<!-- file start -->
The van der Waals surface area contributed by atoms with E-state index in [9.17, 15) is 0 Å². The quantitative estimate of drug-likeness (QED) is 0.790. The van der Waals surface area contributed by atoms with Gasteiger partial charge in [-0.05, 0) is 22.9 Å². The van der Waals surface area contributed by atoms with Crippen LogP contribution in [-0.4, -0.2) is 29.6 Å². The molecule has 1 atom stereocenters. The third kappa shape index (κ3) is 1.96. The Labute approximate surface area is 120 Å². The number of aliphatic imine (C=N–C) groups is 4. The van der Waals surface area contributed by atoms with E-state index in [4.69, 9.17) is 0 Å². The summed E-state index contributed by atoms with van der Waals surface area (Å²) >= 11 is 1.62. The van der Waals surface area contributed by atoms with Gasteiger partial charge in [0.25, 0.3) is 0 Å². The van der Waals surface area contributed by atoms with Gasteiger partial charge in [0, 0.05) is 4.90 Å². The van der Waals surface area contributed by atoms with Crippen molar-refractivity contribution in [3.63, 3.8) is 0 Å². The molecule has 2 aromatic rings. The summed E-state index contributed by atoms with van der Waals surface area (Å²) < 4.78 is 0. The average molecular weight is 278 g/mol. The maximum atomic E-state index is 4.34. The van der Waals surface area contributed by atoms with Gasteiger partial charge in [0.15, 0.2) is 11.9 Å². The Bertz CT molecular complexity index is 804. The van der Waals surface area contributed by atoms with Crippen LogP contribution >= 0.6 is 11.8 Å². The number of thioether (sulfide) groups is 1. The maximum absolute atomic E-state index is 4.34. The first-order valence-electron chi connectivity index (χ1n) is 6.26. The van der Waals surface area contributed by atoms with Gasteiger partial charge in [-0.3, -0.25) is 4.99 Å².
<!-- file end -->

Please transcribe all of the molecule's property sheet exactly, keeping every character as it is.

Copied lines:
The van der Waals surface area contributed by atoms with E-state index in [9.17, 15) is 0 Å². The quantitative estimate of drug-likeness (QED) is 0.790. The van der Waals surface area contributed by atoms with Gasteiger partial charge in [-0.05, 0) is 22.9 Å². The van der Waals surface area contributed by atoms with Crippen LogP contribution in [-0.4, -0.2) is 29.6 Å². The molecule has 1 atom stereocenters. The third kappa shape index (κ3) is 1.96. The Labute approximate surface area is 120 Å². The number of aliphatic imine (C=N–C) groups is 4. The van der Waals surface area contributed by atoms with E-state index in [4.69, 9.17) is 0 Å². The summed E-state index contributed by atoms with van der Waals surface area (Å²) >= 11 is 1.62. The van der Waals surface area contributed by atoms with Gasteiger partial charge in [0.25, 0.3) is 0 Å². The van der Waals surface area contributed by atoms with Gasteiger partial charge in [0, 0.05) is 4.90 Å². The van der Waals surface area contributed by atoms with Crippen molar-refractivity contribution in [3.63, 3.8) is 0 Å². The molecule has 2 aromatic rings. The summed E-state index contributed by atoms with van der Waals surface area (Å²) < 4.78 is 0. The average molecular weight is 278 g/mol. The maximum atomic E-state index is 4.34. The van der Waals surface area contributed by atoms with Gasteiger partial charge in [0.15, 0.2) is 11.9 Å². The Bertz CT molecular complexity index is 804. The van der Waals surface area contributed by atoms with Crippen LogP contribution >= 0.6 is 11.8 Å². The number of thioether (sulfide) groups is 1. The maximum absolute atomic E-state index is 4.34. The first-order valence-electron chi connectivity index (χ1n) is 6.26. The van der Waals surface area contributed by atoms with Gasteiger partial charge in [-0.3, -0.25) is 4.99 Å².